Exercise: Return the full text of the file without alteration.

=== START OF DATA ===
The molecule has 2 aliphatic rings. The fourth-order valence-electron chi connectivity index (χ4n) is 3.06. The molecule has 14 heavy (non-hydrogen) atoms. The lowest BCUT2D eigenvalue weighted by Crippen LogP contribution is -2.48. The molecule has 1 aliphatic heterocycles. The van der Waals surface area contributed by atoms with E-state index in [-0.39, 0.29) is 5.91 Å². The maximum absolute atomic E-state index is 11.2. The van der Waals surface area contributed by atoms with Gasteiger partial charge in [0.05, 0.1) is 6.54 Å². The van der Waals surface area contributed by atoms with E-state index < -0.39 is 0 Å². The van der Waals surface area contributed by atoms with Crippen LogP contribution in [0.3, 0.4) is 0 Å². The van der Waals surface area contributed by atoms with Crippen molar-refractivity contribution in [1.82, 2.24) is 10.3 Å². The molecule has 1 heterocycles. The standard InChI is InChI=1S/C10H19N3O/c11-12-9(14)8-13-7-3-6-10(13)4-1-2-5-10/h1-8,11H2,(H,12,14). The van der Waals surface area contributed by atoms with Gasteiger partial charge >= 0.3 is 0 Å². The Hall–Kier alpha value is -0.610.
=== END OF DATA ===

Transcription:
The molecule has 2 aliphatic rings. The fourth-order valence-electron chi connectivity index (χ4n) is 3.06. The molecule has 14 heavy (non-hydrogen) atoms. The lowest BCUT2D eigenvalue weighted by Crippen LogP contribution is -2.48. The molecule has 1 aliphatic heterocycles. The van der Waals surface area contributed by atoms with E-state index in [-0.39, 0.29) is 5.91 Å². The maximum absolute atomic E-state index is 11.2. The van der Waals surface area contributed by atoms with Gasteiger partial charge in [0.05, 0.1) is 6.54 Å². The van der Waals surface area contributed by atoms with E-state index < -0.39 is 0 Å². The van der Waals surface area contributed by atoms with Crippen LogP contribution in [0.3, 0.4) is 0 Å². The van der Waals surface area contributed by atoms with Crippen molar-refractivity contribution in [1.82, 2.24) is 10.3 Å². The molecule has 1 heterocycles. The standard InChI is InChI=1S/C10H19N3O/c11-12-9(14)8-13-7-3-6-10(13)4-1-2-5-10/h1-8,11H2,(H,12,14). The van der Waals surface area contributed by atoms with Gasteiger partial charge >= 0.3 is 0 Å². The Hall–Kier alpha value is -0.610.